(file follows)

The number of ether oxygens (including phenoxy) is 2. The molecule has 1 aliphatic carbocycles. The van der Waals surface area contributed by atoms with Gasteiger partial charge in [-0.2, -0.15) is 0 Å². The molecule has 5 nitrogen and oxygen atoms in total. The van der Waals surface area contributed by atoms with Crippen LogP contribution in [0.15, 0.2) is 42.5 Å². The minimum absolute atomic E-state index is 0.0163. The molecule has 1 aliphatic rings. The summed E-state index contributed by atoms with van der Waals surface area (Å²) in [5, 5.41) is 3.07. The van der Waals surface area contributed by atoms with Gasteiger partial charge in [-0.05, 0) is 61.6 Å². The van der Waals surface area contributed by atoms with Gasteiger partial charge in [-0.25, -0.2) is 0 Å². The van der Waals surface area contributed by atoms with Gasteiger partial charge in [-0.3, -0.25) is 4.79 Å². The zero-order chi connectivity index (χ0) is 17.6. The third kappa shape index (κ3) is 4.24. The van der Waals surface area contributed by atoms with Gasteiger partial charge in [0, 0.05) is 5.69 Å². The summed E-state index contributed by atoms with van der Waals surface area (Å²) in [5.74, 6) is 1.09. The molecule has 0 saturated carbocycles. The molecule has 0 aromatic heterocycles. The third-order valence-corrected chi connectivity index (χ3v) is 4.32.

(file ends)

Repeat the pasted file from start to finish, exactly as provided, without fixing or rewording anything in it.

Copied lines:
The number of ether oxygens (including phenoxy) is 2. The molecule has 1 aliphatic carbocycles. The van der Waals surface area contributed by atoms with Gasteiger partial charge in [-0.2, -0.15) is 0 Å². The molecule has 5 nitrogen and oxygen atoms in total. The van der Waals surface area contributed by atoms with Crippen LogP contribution in [0.15, 0.2) is 42.5 Å². The minimum absolute atomic E-state index is 0.0163. The molecule has 1 aliphatic rings. The summed E-state index contributed by atoms with van der Waals surface area (Å²) in [5, 5.41) is 3.07. The van der Waals surface area contributed by atoms with Gasteiger partial charge in [-0.05, 0) is 61.6 Å². The van der Waals surface area contributed by atoms with Gasteiger partial charge in [-0.25, -0.2) is 0 Å². The van der Waals surface area contributed by atoms with Gasteiger partial charge in [-0.3, -0.25) is 4.79 Å². The zero-order chi connectivity index (χ0) is 17.6. The third kappa shape index (κ3) is 4.24. The van der Waals surface area contributed by atoms with Gasteiger partial charge in [0, 0.05) is 5.69 Å². The summed E-state index contributed by atoms with van der Waals surface area (Å²) in [5.74, 6) is 1.09. The molecule has 0 saturated carbocycles. The molecule has 0 aromatic heterocycles. The third-order valence-corrected chi connectivity index (χ3v) is 4.32.